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A train in a car: An exchange with artist Mark Brandvik
by Scott Dickensheets | posted May 6, 2014
Floating in the darkness of an unlit warehouse, Volume Control, Mark Brandvik’s solo show at VAST Space Projects, is both accessible and rigorous. It wouldn’t hurt, for example, to bone up on your Bernini before you behold its wooden phone-booth-style installation piece, though it’s not strictly necessary; I didn’t, and I still enjoyed its interplay of light and shadow. But it got me wondering — as I do with so many shows for which I neglect to bone up on Bernini — how a viewer whose brain hasn’t been finely calibrated in art-stuff can engage with works of serious intent. So I asked Brandvik about my own unschooled reading of a piece in the show.
SCOTT: I’d like to ask you about a single piece in Volume Control — “Ferdinand,” the rusty, busted Porsche with the train set circling inside. When I saw it, my first thought was that it dealt with time: the short-term human notion of time, as represented by the junky and now obsolete Porsche, set against a longer, perhaps cosmic sense of time, as represented by the train whisking around its infinity loop. I also wondered if it had something to do with beauty or desire — the decrepit Porsche demonstrating the shelf-life of culturally constructed notions of beauty vs. the purity of the train’s more organic, elemental circle. But the more I thought about it, the more I wondered if it was possibly a visual koan on a more spiritual theme: finding traces of “the infinite” (whatever that might mean to a viewer) in anything — and therefore everything — no matter how broken-down or cast-aside, the way Bob Dylan, in his Christian phase, sang that he could “see the master’s hand” in “every grain of sand.” Further, if you think of the car as a metaphor for us — car body = human body — it suggests that if such a thing is true for a rusty old Porsche, it might also be true for a rusty old viewer. I’m not an especially spiritual person, but it didn’t take me long to arrive at this reading of “Ferdinand.” (Even the title sort of prompts a human-centered response from the viewer.) Lastly, dialing it back a little, I wondered if, more broadly, you had created a piece on the idea that everything contains its opposite and were content to let people read into it what they would. (Which I clearly have done.)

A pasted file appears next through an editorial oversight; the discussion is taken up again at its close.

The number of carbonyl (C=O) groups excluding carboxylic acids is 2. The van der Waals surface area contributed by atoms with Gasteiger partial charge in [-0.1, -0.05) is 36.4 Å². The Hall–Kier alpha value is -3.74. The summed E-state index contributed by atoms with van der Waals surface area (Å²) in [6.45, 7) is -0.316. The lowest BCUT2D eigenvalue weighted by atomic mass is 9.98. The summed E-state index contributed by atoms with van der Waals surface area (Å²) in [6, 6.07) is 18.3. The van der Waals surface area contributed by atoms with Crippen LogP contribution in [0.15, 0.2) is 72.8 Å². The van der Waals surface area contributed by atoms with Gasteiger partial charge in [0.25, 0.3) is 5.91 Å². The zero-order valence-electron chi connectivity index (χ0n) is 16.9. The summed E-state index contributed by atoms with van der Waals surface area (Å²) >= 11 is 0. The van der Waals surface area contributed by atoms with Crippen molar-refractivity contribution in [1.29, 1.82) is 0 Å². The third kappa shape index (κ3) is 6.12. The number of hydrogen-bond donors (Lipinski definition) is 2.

So, what's my question? This: Without asking you explicitly “what it means,” do any of my interpretations register anywhere near what you were thinking as you created this piece? What I’m really getting at, I suppose, is the process by which a viewer with a dicey grip on art history and theory — guilty!, though I often pretend otherwise — can still think his/her way into a piece, and the pitfalls, pratfalls and satisfactions that can result. (It was certainly fun for me.)
Your thoughts? (Don’t be afraid to tell me I’m dead-stupid wrong, either. Having raised three sons, I’ve heard it before.)
MARK: I’ve been thinking quite a bit about your interpretations and questions. You definitely touched on some ideas I was thinking about as “Ferdinand” came together.
My initial concern was about the overall installation. I already had the idea for the piece, but placement was a challenge. I wanted an element to beckon viewers across the space as they negotiated that large, dark volume. Lighting and sound were key. I was thinking of subtly cinematic but elusive lighting. Also, assuming ambient noise was at a low level, the kinetic element of the piece would create a barely audible metronomic heartbeat that might draw viewers through the space. (After the install, I couldn’t get “The Tell-Tale Heart” out of my head.) I thought of each piece in the show in a similar way — like planets in a galaxy, with magnetic pull and orbits of influence.